Monday, July 27, 2015

Quotes: Thich Nhat Hanh

"Awareness is like the sun. When it shines on things, they are transformed." –– Thich Nhat Hanh (b. 1926) Vietnamese Zen Buddhist monk and author
* Source: artpropelled April 5, 2015

Friday, July 24, 2015

Of Note

We have finally reached zucchini nirvana and for the first time ever have far more zucchini than we can possibly eat. This is a good problem that I have been aiming for. Today I learned that a zucchini can double in size in just one day. 

Here's what's rocking my world this week:
1. Japanese Outsider artist Satoshi Morita's stitching is out-of-this-world. Satoshi's work was exhibited in Souzou: Outsider Art from Japan at Wellcome Collection in the U.K. in 2013. Oh my!

2. This week I finished reading Stuffocation by James Wallman. The one tidbit that set my mental lightbulb ablaze was an endnote that cites the research of historian Eve Fisher about what a shirt made during the middle ages would cost in today's dollars. It's brilliant. The $3500 Shirt is a good read.

3. My printmaking class may be over for the summer, but I'm still looking at contemporary screen prints to feed my mental image bank. Linda Linko's prints are delicious. Found via Anthology

4. I am in clean up mode around here. In the process of unearthing two tables in my studio, I found an old Surface Design Journal article (SDJ Spring 2001) about Jeanne Williamson's weekly quilts, and monthly 12" X 12" artworks. She's still at it.

Monday, July 20, 2015

Quotes: Toshiko Takaezu

"You are not an artist simply because you paint or sculpt or make pots... An artist is a poet in his or her own medium. And when an artist produces a good piece, that work has mystery, an unsaid quality; it is alive." –– Toshiko Takaezu (1922-2011), American ceramic artist and painter

Wednesday, July 15, 2015

Sneak Peek: Judy Martin Mended World

Judy Martin Layers of Time detail; Photo © Karen Thiessen, 2015
Here's a sneak peek of an upcoming blogpost about Judy Martin's Mended World: an exhibition of the Manitoulin Community Circle Project at Homer Watson House and Gallery that was from May 9 to June 14, 2015. She exhibited five large quilts, a textile installation, and an artist book. The above detail of a mass of stitched eyelets took my breath away (yes, it really did).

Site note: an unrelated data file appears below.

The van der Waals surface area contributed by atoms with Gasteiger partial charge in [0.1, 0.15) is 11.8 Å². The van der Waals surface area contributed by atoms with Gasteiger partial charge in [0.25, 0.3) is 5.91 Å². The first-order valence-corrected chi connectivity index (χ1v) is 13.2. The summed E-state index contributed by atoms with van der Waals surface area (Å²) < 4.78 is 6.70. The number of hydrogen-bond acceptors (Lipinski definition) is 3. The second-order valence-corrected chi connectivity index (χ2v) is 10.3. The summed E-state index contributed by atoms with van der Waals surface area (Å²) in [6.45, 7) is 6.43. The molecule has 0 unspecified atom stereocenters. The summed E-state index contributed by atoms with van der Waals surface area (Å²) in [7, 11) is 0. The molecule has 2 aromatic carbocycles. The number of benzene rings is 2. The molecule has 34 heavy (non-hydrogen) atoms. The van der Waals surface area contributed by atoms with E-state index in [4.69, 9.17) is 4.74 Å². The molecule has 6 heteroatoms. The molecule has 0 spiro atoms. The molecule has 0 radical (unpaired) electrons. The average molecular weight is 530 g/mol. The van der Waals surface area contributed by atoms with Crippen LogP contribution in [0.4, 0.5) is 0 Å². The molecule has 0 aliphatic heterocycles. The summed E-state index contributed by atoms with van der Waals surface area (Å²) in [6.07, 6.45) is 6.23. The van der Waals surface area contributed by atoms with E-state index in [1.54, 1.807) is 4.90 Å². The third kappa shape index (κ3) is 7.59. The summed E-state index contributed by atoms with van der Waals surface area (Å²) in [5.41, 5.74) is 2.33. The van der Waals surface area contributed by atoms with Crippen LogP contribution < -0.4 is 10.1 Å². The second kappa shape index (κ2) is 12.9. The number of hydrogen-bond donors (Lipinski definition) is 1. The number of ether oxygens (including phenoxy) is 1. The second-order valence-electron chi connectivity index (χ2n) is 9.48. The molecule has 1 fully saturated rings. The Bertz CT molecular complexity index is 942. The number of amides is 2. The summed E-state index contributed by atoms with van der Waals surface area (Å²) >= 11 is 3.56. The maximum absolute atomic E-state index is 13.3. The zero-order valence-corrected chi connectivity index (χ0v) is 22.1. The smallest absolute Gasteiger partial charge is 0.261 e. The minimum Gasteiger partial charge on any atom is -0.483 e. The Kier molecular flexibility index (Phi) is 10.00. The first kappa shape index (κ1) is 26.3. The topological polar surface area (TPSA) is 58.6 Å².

Tuesday, July 14, 2015

1000ish

This is the 1000th post that I have written, but between 2012 and 2014 I deleted 26 posts from my early days. So, this is simultaneously #974 and #1000. Cool, eh?

Monday, July 13, 2015

Quotes: Seamus Heaney

"'The main thing is to write
for the joy of it. Cultivate a work-lust
that imagines its haven like your hands at night
dreaming the sun in the sunspot of a breast.
You are fasted now, light-headed, dangerous.
Take off from here. And don't be so earnest,
so ready for the sackcloth and the ashes.
Let go, let fly, forget.
You've listened long enough. Now strike your note.' "
–– Seamus Heaney (1939-2013) Irish poet
*Source: "Station Island," Part XII, in Opened Ground, p. 244-245

Saturday, July 11, 2015

Summer rhythms, etc.

You may have noticed that I've been a bit quiet here. November marks the fifth anniversary of this blog and this year I decided to slow down my summer blogging and actually take some time off. It's my first "break" in nearly five years. I'll write the occasional post, but not three days per week as is my custom.

On another note, I'm learning a new photo editing program (a basic program that came with my scanner) because my Adobe Creative Suite locked me out after nine years of use. It's a legal copy that I paid for, but Adobe wants me to keep spending money. It's caused me rethink how I make my work. Once I find a tool and learn how to use it well, I don't necessarily want to keep having to relearn computer programs. It slows me down and cuts into my efficiency and happiness. Also, I've read that each new iteration of Photoshop and Illustrator is not necessarily better and many folks are unhappy with being forced to use the Creative Cloud. New is not better. Such is life.

My hubby is taking a chunk of time off this summer and we are taming our wild garden. Last week I built 90% of a stone wall and it looks fantastic. Garden work with my hubby means less studio time and solitude, which means less focus. One of my artist friends once commented on summer rhythms as "seasons of work" and this is comforting. Canadian summers are generally only two months long, so I'll mark them with picnics, gardening, sky gazing, and visits on the back patio with friends. In mid-September I'll be back to a regular studio and blogging practice. I haven't yet decided what this blog will look like after the five year mark. Time will tell.